As the firefighters cut though rubbles, she unstrapped herself and looked around for anyone who might still be breathing. She found a woman with numerous objects resting heavily on her. Underneath her was a child of about two years old. The woman had used her body to shield her daughter. They both seemed to be breathing. She moved the objects until she had enough room to peel them free. She moved them to a seeming safe spot and assured the woman that paramedics were on the way. Looking down the fuselage, she saw a man on the other end doing the same thing. He too had survived. They both worked anxiously to help whoever they could. Soon, there was another person and then, another. Paramedics finally made their way into the plane and began to take the living away. “Mam, I am sorry you have to leave now. Leave this to the experts. You have done enough. Come with us,” they urged her. There were about twenty people who came out of the plane with no serious injuries, and Chinyere was one of them. Amid the chaos, they took her to the hospital. “This is a miracle. You have no internal injuries and no broken bones from what the scans show. I can’t believe it. We will send you to the hotel and airline officials will contact you shortly,” A young male doctor explained to her.

In the midst of the melee, she realized that she could have been dead; gone forever. God must have a reason for sparing my life over and over again, she thought to herself. In that moment, she realized that she loved her family and Gabriel very much. I have not been true to myself. I know Ayo has interest in Gabriel and I have allowed it to persist. I need to make sure that the people in my life are the ones I can call on any time, any day, she rationalized. Besides, the receptionist at Gabriel’s office had told her while she was in Nigeria that Ayo had come to visit Gabriel and that the two of them went out to lunch. It put a lot of doubt in her head, especially about Ayo. “Doctor please can I ask you a big and unusual favor?” “Fire away,” the doctor replied. She asked the doctor if he would be kind enough to fix her up as though she had assorted injuries. “I am sorry to put you in this position, but I need to know that the two closest friends of mine are true friends indeed. Make me look like I am nearing death. I am sure they will both be here in a day or two. When they come, you can have a nurse give me injection that would knock me out as though I were dying. You can have my friend and my boyfriend leave the room, and then you can go to them and pronounce me dead.” “You have a vivid imagination young woman,” the doctor teased.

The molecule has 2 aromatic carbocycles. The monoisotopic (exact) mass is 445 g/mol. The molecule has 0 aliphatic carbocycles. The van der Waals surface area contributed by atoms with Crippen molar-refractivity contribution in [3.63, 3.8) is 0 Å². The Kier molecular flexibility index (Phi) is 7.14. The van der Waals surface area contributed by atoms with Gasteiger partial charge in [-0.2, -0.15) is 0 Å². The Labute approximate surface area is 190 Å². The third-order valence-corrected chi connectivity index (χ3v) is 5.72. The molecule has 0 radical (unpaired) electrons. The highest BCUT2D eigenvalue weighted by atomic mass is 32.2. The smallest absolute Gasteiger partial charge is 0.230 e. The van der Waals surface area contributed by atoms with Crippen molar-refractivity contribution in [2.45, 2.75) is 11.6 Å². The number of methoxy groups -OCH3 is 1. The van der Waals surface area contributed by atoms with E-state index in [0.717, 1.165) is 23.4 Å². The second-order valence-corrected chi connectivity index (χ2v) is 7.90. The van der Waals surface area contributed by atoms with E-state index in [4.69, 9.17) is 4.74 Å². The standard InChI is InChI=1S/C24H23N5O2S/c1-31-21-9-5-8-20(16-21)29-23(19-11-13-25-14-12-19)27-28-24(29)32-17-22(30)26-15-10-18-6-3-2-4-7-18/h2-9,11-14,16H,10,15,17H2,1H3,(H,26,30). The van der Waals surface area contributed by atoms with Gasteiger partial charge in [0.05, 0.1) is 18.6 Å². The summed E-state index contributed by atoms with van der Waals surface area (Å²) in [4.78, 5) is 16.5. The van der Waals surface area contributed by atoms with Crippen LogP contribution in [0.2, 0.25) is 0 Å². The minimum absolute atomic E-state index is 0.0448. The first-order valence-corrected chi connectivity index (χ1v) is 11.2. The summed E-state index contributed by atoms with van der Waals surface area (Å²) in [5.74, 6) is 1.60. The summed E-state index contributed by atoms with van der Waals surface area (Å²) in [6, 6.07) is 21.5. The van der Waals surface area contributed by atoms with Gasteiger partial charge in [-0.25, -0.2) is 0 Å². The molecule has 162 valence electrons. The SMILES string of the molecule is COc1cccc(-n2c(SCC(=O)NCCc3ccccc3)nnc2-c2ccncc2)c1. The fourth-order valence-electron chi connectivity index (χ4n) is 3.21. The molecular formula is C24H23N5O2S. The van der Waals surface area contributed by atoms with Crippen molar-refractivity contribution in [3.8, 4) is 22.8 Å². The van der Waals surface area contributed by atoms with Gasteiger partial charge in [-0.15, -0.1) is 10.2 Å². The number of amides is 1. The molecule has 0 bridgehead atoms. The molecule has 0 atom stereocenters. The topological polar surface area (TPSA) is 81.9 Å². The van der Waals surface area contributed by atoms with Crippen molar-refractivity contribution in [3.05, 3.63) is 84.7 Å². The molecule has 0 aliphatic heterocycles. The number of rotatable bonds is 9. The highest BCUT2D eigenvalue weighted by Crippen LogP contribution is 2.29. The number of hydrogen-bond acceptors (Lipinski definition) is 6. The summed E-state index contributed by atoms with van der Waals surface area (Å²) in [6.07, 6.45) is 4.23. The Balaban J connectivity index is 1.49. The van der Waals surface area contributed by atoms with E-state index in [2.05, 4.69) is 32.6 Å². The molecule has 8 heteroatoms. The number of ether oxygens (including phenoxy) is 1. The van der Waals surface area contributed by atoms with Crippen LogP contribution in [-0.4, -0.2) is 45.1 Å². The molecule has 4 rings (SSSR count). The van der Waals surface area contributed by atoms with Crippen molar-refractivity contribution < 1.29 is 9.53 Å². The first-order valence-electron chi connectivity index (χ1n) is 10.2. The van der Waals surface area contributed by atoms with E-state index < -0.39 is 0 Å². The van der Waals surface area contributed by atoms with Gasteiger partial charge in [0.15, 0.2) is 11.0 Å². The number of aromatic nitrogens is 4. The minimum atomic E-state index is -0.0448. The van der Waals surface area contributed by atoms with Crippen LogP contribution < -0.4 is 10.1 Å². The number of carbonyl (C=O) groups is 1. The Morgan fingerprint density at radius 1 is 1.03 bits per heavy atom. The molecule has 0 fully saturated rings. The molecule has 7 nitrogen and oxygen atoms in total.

“Do you really have to do this?” “Yes. It may be impulsive, but I have had a close brush with death so many times. I need to make certain that I am truly making the most of my second chance…with the right people in my life.” “I will see what I can do,” the doctor said and left.” When he returned, he had a plan in place. Chinyere called her parents to explain her actions. They did not like the idea but she pressed hard enough for them to give in to her pressure. “The coffin was filled with stones covered with clothes,” Chinyere explained. I am genuinely sorry honey. She asked of Gabriel. “I understand you and Ayo have not even met up since the hoax called my funeral. I am very sorry. When I heard she came to see you at the office while I was away and that you too went out to lunch, I guess everything took a whole new meaning to me.” 

“I will never cheat on you Chiichii. I knew Ayo and even Zainab harbored feelings of some sort for me, but I would never do a thing like that. I think you should know that Ayo would not either. Zainab was the one that made a serious attempt actually while you were away.” He went on to describe the encounter with Zainab. “I trust you even more now sweetheart. I am sorry for putting you through all that pain,” Chinyere apologized yet again. “Now let’s go and get you shaved. You look like a bush man.” “Before we do that I have to say something. Chinyere, please will you marry me? I don’t have a ring to offer you right now; largely because you left me no choice with everything that happened in the last month. But every square centimeter of my heart belongs to you. In my grief, life felt meaningless without you. You can say yes right now, and we will be on track to a life together, to part no more in this life. We need each other so much; there is no point in waiting. Please will you marry me?”

He dropped to the ground on his knees. “Yes Gaby…Yes. I couldn’t live without you. Yes, I am thrilled at the prospect of living the rest of my life with you. I promise to make you a good and loving wife. Yes, I will marry you!” Her eyes were shining brightly with excitement and utter fulfillment. His parents watched with relief. Tiny specks of tears dotted around Sarah’s eyes, while Gabriel Sr. beamed with expansive smiles, that he could eat a banana sideways. Ekwutosi rained down buckets of tear. “Now let’s go and get you shaved sweetheart,” Chinyere said throwing her hand around Gabriel’s neck. “That sounds like a good idea,” Sarah added. Gabriel lifted her off her feet and carried her upstairs. She closed her eyes, thankful to be back in his arms. 


This story was written by:

Victor Chinoo